I'm not saying they don't, I'm saying I don't know.

    Yep. NML is a part of NL. Physics is the exploration of Natural Law. Morality is an exploration of NL in another dimension.

    As we evolve, our morality will evolve, but always ... hopefully ... towards the absolute, or the norm ...

    No. Sin is an example of moral absolutism, although not all sins are in themselves absolute (or cardinal).

    So as not to be accused of avoiding the question, here are some personal responses:
    I would say homosexuality is a condition, as is heterosexuality. Concupiscence is a sin, however it expresses itself.

    I think it's a tragic dehumanising of nature to define a person by their sexual orientation first, and a sign of the incipient corruption of our culture that regards asexuality or celibacy as 'strange' and sexual athleticism as something to be lauded. In my tradition others are there to relate to, not just something to fuck with.

    Pornography therefore, the using of one (or more) persons by another (or others) for self-gratification, or worse, the masturbatory gratification of some unseen audience, is a hideous indictment of western culture and morality ...

    Well I know most Christian denominations succumbed to cultural pressure in the previous century. Catholics, in principle if not in fact, stand by the sanctity of life. Gandhi thought it a sin ... so it's not simply a Catholic morality.

    Well no man owns another, so in that aspect yes ... but then again, does not having a slave mean I can't employ a cleaner? Or drop my clothes in for a service wash at the launderette? (Oh, batchelor days!).

    I think the sin nearly always lies in the area of the misuse of power, not in the misues of sex. That's what nearly all porno is about (from what I'm told, obviously).

    Who can tell, as secular morality is a thing of the moment.

    Think about this:
    It is accepted that it's a woman's right to have a child. I'm not so sure ... some women are infertile, some women are coupled with partners who are themselves women, who might be infertile ... some pairings simply will not produce offspring ... so I don't think it's a right at all, I think it's a demand.

    So IVF produces embryos, many more than are required, and now there are embryo banks full of what are 'people' in the very earliest stages of development, and no-one knows what to do with them, or how to dispose of them ... but it's abundantly clear that any other medical procedure with such an attrition rate would have the practitioners up in court ...

    Think about this:
    Hospitals are now practicing infanticide and euthanasia on an unprecedented scale, driven by the bottom line. Human life is being reduced to its economic value as a unit of production.

    In a few years life insurance will be dependent upon dna profiling, and medical insurance will factor in data from screening so that those prone to illness will either be refused treatment, or pat astronomical sums.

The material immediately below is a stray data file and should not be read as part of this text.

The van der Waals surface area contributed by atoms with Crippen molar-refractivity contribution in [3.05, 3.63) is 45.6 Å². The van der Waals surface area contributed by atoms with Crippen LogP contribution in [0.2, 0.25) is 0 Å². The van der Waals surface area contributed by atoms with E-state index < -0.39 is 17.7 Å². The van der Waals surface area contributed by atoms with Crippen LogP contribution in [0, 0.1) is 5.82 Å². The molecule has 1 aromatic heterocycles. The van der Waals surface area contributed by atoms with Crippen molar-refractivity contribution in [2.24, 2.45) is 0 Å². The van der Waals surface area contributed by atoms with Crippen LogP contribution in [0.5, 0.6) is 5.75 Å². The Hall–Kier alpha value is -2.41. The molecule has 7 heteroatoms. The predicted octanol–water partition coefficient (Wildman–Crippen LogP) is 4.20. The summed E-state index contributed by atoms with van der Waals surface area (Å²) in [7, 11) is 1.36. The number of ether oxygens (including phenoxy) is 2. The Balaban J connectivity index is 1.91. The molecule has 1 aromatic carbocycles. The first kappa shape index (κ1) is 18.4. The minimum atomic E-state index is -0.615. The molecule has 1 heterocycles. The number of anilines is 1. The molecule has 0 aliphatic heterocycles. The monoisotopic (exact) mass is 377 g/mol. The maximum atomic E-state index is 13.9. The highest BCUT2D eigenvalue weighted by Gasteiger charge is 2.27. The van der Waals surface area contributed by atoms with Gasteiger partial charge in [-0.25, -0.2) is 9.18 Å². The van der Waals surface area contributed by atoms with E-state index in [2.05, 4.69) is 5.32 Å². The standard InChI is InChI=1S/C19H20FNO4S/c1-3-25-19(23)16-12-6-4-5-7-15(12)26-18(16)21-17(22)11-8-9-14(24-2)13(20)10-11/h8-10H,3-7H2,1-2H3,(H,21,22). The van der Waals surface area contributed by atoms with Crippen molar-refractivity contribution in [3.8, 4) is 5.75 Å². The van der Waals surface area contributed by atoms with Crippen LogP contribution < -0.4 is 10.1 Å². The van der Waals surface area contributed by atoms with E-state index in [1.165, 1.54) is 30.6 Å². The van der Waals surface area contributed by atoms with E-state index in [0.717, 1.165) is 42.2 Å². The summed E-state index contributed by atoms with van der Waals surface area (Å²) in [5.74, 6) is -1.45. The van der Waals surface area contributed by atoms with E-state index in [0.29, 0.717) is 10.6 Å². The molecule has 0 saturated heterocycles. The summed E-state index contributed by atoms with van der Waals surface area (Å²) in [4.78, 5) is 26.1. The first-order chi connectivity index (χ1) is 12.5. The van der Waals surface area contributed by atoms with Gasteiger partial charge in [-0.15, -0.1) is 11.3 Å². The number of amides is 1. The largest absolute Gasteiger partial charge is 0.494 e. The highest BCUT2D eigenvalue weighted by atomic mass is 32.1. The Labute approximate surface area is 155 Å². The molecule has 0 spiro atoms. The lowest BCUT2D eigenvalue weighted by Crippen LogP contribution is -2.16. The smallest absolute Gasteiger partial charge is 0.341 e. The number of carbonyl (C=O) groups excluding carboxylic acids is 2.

Then we'll get pre-birth screening on the same basis, someone wishing to give birth to a child with a less than satisfactory dna profile will find it financially inpossible to survive unless they are independently wealthy.

    If you find this hard to believe, three nurses have confirmed this to me verbally. A woman who was doing an MA thesis on the moral question of Christian nurses being obliged to facilitate doctors undertaking such procedures (not theoretically, but those procedures actually in practise today) was blocked at every step in the fulfilment of her MA programme.

    She was refused permission by the UK medical council to interview nurses or gather data from hospital archives (something her tutors had never experienced before); when at her viva voce (oral exam) one of the examining body, a Catholic moral theologian, saw that the 'devil's advocate' was actually a government-known 'heavyweight', and her examination of the MA student was, in his experience, the most crushing thing he'd ever witnessed. She was there, he told us, not only to destroy the MA student, but to make it abundantly clear to the Institute that investigations of this nature were not and would not be welcomed.

    Think about this:
    My daughter is a sign language interpreter. Currently the deaf community are investigating the possibility of accusing the medical system of genocide, because the medics want to introduce screening and 'weed out' the deaf before they are born.

    Please do question morality, but please do not, if you value human life as anything more than a commodity to be bartered with, use the currently secular model as a better or, God forbid, an ideal.

    I'm not saying my morality is absolutely right, but I am saying that I find secular morality — with its apparently 'anything goes' outlook — quite frighteningly heading towards eugenics in the name of economics.

    So I think it's quite useful to have a balance.

    God bless,

    Thomas
     
  17. A Cup Of Tea

    A Cup Of Tea Well-Known Member

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    Interesting post Thomas.
    I'm still not sure how you define 'secular morality', those two words together would mean, to me, that everyone not following religious morals follow a common set of morals. Which I don't think is what you mean.
    How is this secular morality practised, by who?
     
  18. seattlegal

    seattlegal Mercuræn Buddhist